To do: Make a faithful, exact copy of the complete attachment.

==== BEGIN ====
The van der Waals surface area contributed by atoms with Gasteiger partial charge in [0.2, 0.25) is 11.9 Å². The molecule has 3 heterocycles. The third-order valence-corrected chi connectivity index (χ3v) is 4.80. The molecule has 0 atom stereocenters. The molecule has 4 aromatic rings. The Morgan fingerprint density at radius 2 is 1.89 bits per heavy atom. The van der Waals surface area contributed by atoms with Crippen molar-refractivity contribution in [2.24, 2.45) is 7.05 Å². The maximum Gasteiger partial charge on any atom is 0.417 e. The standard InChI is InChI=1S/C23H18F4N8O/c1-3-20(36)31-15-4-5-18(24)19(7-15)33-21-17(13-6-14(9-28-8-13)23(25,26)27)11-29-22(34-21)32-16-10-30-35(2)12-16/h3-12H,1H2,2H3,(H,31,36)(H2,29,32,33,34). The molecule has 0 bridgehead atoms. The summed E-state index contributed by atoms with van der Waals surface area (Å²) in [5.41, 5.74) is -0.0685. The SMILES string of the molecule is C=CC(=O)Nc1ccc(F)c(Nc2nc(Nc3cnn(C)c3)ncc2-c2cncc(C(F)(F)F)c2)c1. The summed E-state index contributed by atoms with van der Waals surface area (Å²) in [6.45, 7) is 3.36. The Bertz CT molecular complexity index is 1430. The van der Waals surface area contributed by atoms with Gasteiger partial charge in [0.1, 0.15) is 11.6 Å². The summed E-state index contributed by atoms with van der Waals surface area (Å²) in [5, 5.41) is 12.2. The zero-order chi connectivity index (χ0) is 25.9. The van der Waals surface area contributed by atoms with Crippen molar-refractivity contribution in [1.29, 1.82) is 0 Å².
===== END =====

The van der Waals surface area contributed by atoms with Gasteiger partial charge in [0.2, 0.25) is 11.9 Å². The molecule has 3 heterocycles. The third-order valence-corrected chi connectivity index (χ3v) is 4.80. The molecule has 0 atom stereocenters. The molecule has 4 aromatic rings. The Morgan fingerprint density at radius 2 is 1.89 bits per heavy atom. The van der Waals surface area contributed by atoms with Crippen molar-refractivity contribution in [2.24, 2.45) is 7.05 Å². The maximum Gasteiger partial charge on any atom is 0.417 e. The standard InChI is InChI=1S/C23H18F4N8O/c1-3-20(36)31-15-4-5-18(24)19(7-15)33-21-17(13-6-14(9-28-8-13)23(25,26)27)11-29-22(34-21)32-16-10-30-35(2)12-16/h3-12H,1H2,2H3,(H,31,36)(H2,29,32,33,34). The molecule has 0 bridgehead atoms. The summed E-state index contributed by atoms with van der Waals surface area (Å²) in [5.41, 5.74) is -0.0685. The SMILES string of the molecule is C=CC(=O)Nc1ccc(F)c(Nc2nc(Nc3cnn(C)c3)ncc2-c2cncc(C(F)(F)F)c2)c1. The summed E-state index contributed by atoms with van der Waals surface area (Å²) in [6.45, 7) is 3.36. The Bertz CT molecular complexity index is 1430. The van der Waals surface area contributed by atoms with Gasteiger partial charge in [0.1, 0.15) is 11.6 Å². The summed E-state index contributed by atoms with van der Waals surface area (Å²) in [5, 5.41) is 12.2. The zero-order chi connectivity index (χ0) is 25.9. The van der Waals surface area contributed by atoms with Crippen molar-refractivity contribution in [1.29, 1.82) is 0 Å².